Thomson Reuters Corrects: Gay Fathers Get Paternity Leave in Israel

CAMERA’s Israel office last week prompted correction of a Thomson Reuters Foundation article which erroneously reported that gay fathers do not receive paternity leave in Israel. The Sept. 5 article, Gay fathers receive less parental leave than other couples: study,” had erred: “Turkey and Israel offered gay couples no leave.” 

(Photo by Ludovic Bertron/Wikimedia)

In fact, gay fathers and mothers are eligible for paternity leave in Israel. According to the Association of Israeli Gay Fathers (CAMERA’s translation from the Hebrew):
One of the fathers, whether it is the biological or non-biological father, according to their choice, is entitled to paternity leave up to 26 weeks.
In the case of a single birth, 14 of the weeks are paid leave. In the case of twins, 17 weeks are paid. (In the event that the employee going on leave has worked at his current workplace for less than one year, he will be entitled to the paid weeks only, and will not have the option to continue without pay for up to 26 weeks.)
According to the Kol Zchut (“All Your Rights”) site, supported by the Ministries of Justice and Social Equality, and the Joint Distribution Committee, birth leave for same-sex couples is as follows:
    • Female couples – The mother is entitled to a maternity allowance if she went on maternity leave and is covered by National Insurance. Her spouse may share maternity leave with her in accordance with the requirements for paternity leave.
    • Male couples:
      • A paternity allowance is paid to the biological father who goes on paternity leave, as long as he is covered by National Insurance (and assuming the mother is not entitled to a maternity allowance). The allowance can be split between 2 men if the conditions for splitting between the spouses are met.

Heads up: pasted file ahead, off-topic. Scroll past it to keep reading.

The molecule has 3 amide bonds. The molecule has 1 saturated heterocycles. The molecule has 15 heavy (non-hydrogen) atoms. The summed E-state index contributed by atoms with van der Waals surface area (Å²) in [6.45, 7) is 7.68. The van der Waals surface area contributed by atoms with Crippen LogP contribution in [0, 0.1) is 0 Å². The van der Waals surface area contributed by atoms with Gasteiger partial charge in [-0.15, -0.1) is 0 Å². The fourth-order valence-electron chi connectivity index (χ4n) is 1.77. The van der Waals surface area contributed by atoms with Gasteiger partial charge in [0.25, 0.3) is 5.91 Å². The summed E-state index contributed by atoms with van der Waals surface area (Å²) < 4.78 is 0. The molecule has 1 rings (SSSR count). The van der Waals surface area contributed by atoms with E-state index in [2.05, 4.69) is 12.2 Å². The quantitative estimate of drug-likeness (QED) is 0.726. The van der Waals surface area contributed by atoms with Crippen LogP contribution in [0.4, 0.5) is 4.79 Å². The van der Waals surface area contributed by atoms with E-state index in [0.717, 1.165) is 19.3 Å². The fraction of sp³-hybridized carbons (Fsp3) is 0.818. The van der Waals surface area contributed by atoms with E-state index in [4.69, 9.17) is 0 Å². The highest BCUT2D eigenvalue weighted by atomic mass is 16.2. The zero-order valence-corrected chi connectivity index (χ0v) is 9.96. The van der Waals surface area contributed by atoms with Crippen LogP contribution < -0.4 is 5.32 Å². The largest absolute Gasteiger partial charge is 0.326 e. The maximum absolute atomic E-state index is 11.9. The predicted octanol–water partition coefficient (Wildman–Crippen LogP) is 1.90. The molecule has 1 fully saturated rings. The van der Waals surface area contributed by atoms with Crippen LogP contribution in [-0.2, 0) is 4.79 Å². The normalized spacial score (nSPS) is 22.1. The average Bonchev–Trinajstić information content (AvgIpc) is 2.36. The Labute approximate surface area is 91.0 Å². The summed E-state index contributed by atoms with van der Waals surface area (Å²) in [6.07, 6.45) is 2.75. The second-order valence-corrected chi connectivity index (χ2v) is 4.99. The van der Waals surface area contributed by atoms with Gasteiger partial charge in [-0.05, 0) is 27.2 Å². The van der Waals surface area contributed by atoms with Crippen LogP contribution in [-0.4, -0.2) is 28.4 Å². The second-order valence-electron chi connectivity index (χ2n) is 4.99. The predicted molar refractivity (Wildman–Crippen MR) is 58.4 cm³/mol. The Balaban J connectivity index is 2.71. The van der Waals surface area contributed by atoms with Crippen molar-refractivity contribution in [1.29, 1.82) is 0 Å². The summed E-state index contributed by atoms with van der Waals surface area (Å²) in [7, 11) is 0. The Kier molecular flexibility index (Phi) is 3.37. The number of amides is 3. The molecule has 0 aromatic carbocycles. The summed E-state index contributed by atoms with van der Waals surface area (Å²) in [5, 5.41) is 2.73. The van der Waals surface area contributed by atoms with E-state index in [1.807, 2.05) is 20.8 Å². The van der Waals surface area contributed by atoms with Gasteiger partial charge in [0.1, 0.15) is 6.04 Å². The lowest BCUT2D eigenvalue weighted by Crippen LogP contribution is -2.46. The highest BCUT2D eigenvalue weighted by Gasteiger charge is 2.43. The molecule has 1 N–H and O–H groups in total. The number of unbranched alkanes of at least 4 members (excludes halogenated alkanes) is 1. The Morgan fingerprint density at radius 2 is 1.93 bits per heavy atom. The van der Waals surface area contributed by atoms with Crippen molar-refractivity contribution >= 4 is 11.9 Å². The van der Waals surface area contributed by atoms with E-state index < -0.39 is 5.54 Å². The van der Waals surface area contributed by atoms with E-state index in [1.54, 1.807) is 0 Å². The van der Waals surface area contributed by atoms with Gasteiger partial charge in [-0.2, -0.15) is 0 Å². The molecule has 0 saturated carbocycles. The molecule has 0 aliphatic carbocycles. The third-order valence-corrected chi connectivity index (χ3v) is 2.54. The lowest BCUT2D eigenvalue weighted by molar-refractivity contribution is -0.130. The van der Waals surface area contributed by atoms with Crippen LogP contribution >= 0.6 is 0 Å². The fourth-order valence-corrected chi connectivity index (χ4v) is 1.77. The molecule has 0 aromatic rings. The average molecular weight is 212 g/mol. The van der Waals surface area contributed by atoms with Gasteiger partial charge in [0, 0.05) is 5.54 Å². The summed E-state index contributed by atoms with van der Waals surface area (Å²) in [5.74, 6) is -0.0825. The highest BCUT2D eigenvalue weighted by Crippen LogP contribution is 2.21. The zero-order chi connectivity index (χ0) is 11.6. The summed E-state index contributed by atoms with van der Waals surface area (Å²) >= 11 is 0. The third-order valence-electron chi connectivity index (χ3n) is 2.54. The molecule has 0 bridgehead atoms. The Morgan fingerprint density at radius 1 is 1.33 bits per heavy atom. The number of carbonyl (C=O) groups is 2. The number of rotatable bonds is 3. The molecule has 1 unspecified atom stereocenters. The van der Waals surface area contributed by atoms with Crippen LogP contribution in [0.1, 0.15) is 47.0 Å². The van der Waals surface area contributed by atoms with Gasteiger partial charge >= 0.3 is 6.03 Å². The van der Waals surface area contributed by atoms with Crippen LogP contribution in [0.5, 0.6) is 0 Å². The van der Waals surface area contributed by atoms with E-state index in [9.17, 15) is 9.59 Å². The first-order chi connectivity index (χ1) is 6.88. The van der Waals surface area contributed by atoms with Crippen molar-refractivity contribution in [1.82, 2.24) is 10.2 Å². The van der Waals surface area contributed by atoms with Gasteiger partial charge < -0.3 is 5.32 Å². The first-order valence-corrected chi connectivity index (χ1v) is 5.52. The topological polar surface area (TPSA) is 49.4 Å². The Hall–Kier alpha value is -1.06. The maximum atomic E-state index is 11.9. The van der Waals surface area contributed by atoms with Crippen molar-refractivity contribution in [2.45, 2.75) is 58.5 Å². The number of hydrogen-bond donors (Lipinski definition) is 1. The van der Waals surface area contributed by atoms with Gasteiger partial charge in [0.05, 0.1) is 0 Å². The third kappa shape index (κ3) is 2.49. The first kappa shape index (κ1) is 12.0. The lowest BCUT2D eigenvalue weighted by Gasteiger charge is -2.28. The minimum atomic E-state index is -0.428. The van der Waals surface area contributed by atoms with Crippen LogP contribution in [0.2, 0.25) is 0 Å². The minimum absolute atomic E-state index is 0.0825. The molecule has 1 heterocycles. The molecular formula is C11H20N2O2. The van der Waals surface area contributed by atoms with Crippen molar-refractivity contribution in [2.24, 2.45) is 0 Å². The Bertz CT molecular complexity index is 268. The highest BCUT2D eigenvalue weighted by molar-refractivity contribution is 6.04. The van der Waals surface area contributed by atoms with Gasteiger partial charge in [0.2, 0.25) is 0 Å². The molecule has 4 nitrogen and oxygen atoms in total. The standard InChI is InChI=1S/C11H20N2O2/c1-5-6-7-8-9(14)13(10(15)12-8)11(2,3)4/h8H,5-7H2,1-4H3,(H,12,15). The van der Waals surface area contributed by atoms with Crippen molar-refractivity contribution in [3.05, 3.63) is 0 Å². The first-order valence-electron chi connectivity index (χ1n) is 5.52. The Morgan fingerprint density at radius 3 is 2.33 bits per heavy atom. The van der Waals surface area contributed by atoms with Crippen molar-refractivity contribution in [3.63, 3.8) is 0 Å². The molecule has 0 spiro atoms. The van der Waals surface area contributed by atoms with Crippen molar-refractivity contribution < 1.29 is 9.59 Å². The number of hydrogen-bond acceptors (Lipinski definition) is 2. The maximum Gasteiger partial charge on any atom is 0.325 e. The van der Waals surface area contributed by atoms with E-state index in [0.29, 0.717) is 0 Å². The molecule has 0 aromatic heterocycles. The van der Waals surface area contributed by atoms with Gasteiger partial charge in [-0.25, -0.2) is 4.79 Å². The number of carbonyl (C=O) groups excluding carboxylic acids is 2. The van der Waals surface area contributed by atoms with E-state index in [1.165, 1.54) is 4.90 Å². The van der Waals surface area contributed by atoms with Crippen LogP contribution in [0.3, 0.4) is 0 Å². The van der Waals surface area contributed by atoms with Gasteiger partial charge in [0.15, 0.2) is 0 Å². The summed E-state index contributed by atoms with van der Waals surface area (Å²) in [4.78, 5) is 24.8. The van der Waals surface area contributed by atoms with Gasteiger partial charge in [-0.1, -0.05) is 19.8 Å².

• When a same-sex couple has twins through surrogacy abroad, only one of them is entitled to a maternity allowance, even if each spouse is a biological parent of one of the children. The couple can choose which one of them will receive the allowance and they can split it as long as they are not both receiving it at the same time.
    • For more information see Maternity Pay for Same-Sex Couples

In response to communication from CAMERA’s Israel office, Thomson Reuters promptly corrected, removing the incorrect claim from the story. In addition, editors commendably appended the following note alerting readers to the change:

(This version of the story removes incorrect reference to Israel not granting parental leave to gay couples)

The Thomson Reuters article was about a study by the University of California, Los Angeles (UCLA) which found that a minority of 33 countries of the Organisation for Economic Co-operation and Development (OECD) grant gay fathers the same amount of leave as heterosexual new parents. Reuters reported:

First published in the Journal of Social Policy, the research found that gay male couples received the same number of weeks off as different-sex couples in just 12% of those nations.

Israel, therefore, stands among a distinct minority in granting equal parental leave for gay fathers. It is unclear whether the error originated in the study itself.

Sept. 10 Update: Error Originated in UCLA Study

CAMERA has located the full text of the UCLA study, and has found that it is the source of the error. The authors erred (page 9):

In contrast, of the 33 countries that provide paid leave to birth parents, same-sex male couples receive equal durations of parental leave as differentsex couples in only four (Australia, Iceland, New Zealand, and Sweden) countries (Figure 2). In the majority of countries (n = 29), same-sex male couples receive shorter durations of leave. In three of these 29 countries (Israel, Switzerland, and Turkey), same-sex male couples receive zero weeks of paid parental leave (Table 2). In Israel and Turkey, access to leave is restricted by paternity or shared parental leave policies that grant paid leave only to the spouse of a biological mother, thus limiting the duration a biological father who is not married to the mother can receive. In Switzerland, there is no national leave policy for fathers in same- or different-sex partnerships. Across countries, the duration of paid leave available to same-sex male couples ranges from zero weeks (in Israel, Switzerland, and Turkey) to 156 weeks in the Czech Republic

Th authors, with lead researcher Elizabeth Wong, apparently are conflating same-sex couples who have full custody of the child – they receive the full leave – versus gay fathers whose child is in the biological mother's custody. In the latter case, the same-sex couple does not have responsibility for caring for the child, and therefore they do not receive leave. The identical policy exists in Australia, which the authors hold up as the gold standard. In Australia, too, a  requirement for receiving leave is that the parent "have or will have responsibility for the care of a child."

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